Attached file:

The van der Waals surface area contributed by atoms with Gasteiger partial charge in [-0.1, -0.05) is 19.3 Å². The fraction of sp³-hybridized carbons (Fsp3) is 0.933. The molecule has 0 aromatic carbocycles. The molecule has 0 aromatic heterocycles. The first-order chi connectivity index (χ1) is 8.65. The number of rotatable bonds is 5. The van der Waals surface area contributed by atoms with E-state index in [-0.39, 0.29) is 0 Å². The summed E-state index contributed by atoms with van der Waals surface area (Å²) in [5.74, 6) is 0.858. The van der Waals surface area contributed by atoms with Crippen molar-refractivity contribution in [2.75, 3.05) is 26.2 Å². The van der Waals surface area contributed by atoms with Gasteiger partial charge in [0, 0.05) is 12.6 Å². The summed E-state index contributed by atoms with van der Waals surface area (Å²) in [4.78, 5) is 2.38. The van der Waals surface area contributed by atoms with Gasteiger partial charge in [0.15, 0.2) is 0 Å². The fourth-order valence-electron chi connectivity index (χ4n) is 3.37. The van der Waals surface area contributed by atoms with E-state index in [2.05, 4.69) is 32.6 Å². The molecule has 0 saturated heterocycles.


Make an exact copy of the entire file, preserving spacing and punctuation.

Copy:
The van der Waals surface area contributed by atoms with Gasteiger partial charge in [-0.1, -0.05) is 19.3 Å². The fraction of sp³-hybridized carbons (Fsp3) is 0.933. The molecule has 0 aromatic carbocycles. The molecule has 0 aromatic heterocycles. The first-order chi connectivity index (χ1) is 8.65. The number of rotatable bonds is 5. The van der Waals surface area contributed by atoms with E-state index in [-0.39, 0.29) is 0 Å². The summed E-state index contributed by atoms with van der Waals surface area (Å²) in [5.74, 6) is 0.858. The van der Waals surface area contributed by atoms with Crippen molar-refractivity contribution in [2.75, 3.05) is 26.2 Å². The van der Waals surface area contributed by atoms with Gasteiger partial charge in [0, 0.05) is 12.6 Å². The summed E-state index contributed by atoms with van der Waals surface area (Å²) in [4.78, 5) is 2.38. The van der Waals surface area contributed by atoms with Gasteiger partial charge in [0.15, 0.2) is 0 Å². The fourth-order valence-electron chi connectivity index (χ4n) is 3.37. The van der Waals surface area contributed by atoms with E-state index in [2.05, 4.69) is 32.6 Å². The molecule has 0 saturated heterocycles.